Brewing Beer with Aphrodisiacs

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By John Moorhead, American Homebrewers Association

Aphrodisiacs, named after Aphrodite, the Greek goddess of love and pleasure, are substances that increase sexual desire. Almost every culture has devoted part of its mythos to foods and libations that induce and increase libido—one of which is beer.

Alcohol is known (and celebrated) for its euphoric qualities. It eases social situations, builds confidence and stimulates desire. Beer was even worshiped by Egyptians, who made offerings of it to their gods and used it as currency to pay their laborers. But be warned, over consuming alcohol can be harmful, dangerous and end what would otherwise be a magical night. In other words, drink in moderation.

There is a long list of acclaimed aphrodisiac foods. Figs, cucumbers, asparagus and bananas are considered aphrodisiacs based on their appearance and shape. While basil, honey, chocolate, oysters, chili peppers and vanilla have particular effects on the body (e.g. increased blood circulation, sex hormones and endorphins).

Foods rich in zinc, such as oysters, increase sexual well-being, and ingredients containing high amounts of vitamins and minerals, such as parsley, celery and caviar, improve health and stimulate sexual desire. Fruits are aphrodisiacs because of their connection with fertility (seeds, anyone?). The list goes on. Needless to say, there’s an aphrodisiac out there for everyone.

So, what makes craft beer such an awesome aphrodisiac? Craft beer already has alcohol, but it can be brewed with more than just barley, hops, yeast and water. You can combine aphrodisiac ingredients to beer that will increase its stimulating and love-inducing effects.

So, you would think beers brewed with oysters, chilies, honey, coffee, chocolate, vanilla, figs, strawberries or herbs like saffron and rosemary should create a super aphrodisiac.

Whether you believe in the power of aphrodisiacs or not, here are some homebrew recipes with a little extra somethin’ somethin’ for Valentine’s Day or any special occasion!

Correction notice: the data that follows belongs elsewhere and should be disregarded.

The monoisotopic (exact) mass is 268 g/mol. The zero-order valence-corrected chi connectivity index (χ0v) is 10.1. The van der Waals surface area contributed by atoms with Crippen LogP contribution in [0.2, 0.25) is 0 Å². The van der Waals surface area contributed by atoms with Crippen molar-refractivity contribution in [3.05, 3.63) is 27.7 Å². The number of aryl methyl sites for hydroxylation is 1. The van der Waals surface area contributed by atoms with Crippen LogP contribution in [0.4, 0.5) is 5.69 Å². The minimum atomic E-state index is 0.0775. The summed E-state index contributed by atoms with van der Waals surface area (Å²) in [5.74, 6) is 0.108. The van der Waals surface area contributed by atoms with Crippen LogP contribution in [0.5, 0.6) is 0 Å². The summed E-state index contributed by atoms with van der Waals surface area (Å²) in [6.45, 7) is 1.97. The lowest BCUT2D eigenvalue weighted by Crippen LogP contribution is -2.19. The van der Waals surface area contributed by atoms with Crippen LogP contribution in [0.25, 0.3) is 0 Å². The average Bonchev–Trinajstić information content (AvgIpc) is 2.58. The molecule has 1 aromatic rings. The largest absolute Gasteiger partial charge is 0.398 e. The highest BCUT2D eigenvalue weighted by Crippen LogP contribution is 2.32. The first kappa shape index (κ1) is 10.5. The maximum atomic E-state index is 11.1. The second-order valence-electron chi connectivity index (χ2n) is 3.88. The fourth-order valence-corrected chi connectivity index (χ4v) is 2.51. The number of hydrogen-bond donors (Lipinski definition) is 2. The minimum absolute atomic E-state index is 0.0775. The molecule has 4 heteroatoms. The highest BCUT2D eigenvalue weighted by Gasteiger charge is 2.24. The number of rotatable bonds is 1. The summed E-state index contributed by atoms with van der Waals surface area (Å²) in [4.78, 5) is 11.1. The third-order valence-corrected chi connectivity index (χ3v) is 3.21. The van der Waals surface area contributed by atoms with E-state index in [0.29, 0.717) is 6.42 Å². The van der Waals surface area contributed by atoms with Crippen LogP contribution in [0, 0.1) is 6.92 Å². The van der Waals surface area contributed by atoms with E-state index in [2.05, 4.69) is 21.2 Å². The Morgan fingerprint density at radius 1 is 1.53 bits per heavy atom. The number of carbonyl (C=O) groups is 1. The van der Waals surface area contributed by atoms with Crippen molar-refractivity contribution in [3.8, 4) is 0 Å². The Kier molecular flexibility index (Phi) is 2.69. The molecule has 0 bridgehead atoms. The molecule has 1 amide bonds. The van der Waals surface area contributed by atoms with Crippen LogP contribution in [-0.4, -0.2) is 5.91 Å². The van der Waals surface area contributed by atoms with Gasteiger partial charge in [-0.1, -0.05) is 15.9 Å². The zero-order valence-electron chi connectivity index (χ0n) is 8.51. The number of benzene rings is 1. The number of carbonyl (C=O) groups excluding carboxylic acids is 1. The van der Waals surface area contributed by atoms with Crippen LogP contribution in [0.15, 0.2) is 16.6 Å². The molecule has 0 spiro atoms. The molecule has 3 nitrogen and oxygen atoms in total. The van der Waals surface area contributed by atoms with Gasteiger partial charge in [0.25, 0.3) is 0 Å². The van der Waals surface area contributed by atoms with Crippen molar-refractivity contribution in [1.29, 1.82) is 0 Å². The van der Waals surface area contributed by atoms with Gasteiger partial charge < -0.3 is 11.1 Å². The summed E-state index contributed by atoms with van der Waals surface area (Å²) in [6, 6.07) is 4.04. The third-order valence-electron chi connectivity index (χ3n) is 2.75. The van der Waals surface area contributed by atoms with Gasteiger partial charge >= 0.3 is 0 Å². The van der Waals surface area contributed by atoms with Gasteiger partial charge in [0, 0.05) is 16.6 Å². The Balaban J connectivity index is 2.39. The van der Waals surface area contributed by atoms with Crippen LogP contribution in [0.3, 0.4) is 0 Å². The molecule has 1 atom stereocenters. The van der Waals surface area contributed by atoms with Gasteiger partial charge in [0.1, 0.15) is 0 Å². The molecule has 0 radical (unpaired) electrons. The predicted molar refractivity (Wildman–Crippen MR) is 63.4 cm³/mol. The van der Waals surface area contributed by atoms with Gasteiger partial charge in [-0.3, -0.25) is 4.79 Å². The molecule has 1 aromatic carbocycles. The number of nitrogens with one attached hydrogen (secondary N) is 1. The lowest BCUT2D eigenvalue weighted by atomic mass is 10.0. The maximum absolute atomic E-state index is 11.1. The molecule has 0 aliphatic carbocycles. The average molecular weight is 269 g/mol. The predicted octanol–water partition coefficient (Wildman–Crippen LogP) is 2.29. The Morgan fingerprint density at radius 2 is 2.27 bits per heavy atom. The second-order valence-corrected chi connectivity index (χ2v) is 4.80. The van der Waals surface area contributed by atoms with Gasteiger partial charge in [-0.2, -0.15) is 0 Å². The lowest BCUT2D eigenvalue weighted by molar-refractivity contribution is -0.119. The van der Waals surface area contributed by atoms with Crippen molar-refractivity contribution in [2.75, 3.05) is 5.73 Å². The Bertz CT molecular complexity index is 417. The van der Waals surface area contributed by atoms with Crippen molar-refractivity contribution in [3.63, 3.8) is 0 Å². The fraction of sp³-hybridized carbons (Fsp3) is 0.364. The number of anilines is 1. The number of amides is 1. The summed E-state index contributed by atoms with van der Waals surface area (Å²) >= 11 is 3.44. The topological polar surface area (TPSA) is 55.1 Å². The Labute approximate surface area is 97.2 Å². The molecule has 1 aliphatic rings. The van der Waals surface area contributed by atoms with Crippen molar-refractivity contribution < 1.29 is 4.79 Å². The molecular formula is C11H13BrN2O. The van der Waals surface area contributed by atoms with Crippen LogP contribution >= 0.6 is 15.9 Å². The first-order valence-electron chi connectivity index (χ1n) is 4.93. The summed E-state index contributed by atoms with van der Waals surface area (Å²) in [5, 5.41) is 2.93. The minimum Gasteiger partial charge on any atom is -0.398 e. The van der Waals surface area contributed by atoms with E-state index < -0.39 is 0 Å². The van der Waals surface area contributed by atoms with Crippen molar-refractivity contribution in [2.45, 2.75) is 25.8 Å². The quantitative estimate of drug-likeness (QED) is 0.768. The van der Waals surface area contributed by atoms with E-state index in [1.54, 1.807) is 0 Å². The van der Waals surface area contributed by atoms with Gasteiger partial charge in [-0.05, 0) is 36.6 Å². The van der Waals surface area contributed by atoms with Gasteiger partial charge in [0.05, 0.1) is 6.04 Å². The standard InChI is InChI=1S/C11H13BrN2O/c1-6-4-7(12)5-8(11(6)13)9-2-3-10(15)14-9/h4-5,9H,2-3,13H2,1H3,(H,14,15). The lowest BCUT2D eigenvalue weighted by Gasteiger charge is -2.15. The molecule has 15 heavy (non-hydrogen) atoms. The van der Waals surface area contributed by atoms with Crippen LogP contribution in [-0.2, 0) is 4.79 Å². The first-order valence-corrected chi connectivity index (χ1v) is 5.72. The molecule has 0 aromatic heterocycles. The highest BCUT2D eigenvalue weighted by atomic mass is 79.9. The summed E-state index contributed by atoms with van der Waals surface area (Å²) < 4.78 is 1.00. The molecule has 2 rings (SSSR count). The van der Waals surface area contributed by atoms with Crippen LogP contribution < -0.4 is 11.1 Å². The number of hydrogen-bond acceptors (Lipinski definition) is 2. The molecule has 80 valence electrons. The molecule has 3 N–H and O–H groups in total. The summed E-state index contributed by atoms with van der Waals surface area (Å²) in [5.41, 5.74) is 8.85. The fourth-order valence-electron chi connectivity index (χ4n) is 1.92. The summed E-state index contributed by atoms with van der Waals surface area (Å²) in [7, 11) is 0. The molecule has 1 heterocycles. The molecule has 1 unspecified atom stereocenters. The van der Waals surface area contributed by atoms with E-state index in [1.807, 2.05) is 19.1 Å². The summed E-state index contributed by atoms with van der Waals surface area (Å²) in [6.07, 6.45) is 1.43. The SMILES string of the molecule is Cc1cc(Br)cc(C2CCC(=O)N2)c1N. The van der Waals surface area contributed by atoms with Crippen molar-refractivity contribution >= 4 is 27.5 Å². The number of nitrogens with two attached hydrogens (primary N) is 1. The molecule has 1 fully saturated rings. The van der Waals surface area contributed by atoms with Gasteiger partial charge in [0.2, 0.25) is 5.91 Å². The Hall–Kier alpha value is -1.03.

Oyster Stout

Featured in March/April 2014 Zymurgy magazine.

  • Original Gravity: 1.071
  • Final Gravity: 1.018
  • ABV: 6.96%
  • Bitterness: 32 IBUs
  • Color: 39 SRM

Ingredients for 5 gal (19 L):

  • 8.0 lb (3.62 kg) Maris Otter malt
  • 2.0 lb (0.9 kg) flaked oats
  • 1.0 lb (454 g) roasted barley
  • 1.0 lb (454 g) 40°L crystal malt
  • 1.0 lb (454 g) 80°L crystal malt
  • 0.5 lb (226 g) chocoalte malt
  • 0.5 oz (14 g) Magnum, 13.4% a.a. (60 min)
  • 1.0 oz (28 g) East Kent Golding, 5.5% a.a. (30 min)
  • Wyeast 1028 London Ale yeast
  • 6 whole oysters (boil last 20 minutes)
  • 12.0 oz shucked oysters and liquor (boil last 20 minutes)


Mash grains at 154°F (68°C). Boil wort for 60 minutes, adding hops and oysters as indicated. Cool and ferment at 70°F (21°C) for one week.

Partial extract version: Substitute 6 lb (2.72 kg) pale malt extract syrup for Maris Otter pale malt. Steep remaining ingredients in 158°F (70°C) water for 30 minutes. Steep remaining ingredients at 158°F (70°C) water for 30 minutes. Drain, rinse grains, dissolve extract completely and proceed with boil.

Cherry Chocolate Porter

Featured in July/August 2007 Zymurgy magazine.

  • Original Gravity: 1.075
  • ABV: 6.0-7.2%
  • Color: 38 SRM, deep reddish brown
  • Bitterness: 30

Ingredients for 5 gal (19 L):

  • 2.5 lb (1.1 kg) Pilsner malt (1.6°L)
  • 10.0 lb (4.5 kg) Munich malt (8°L)
  • 0.75 lb (340 g) Dark crystal malt (80°L)
  • 1.0 lb (454 g) Melanoidin malt (33°L)
  • 0.5 lb (227 g) Carafa® (röstmalz) malt (470°L)
  • 0.7 oz (18 g) Northern Brewer pellets, 8% a.a., 20 IBU (60 min)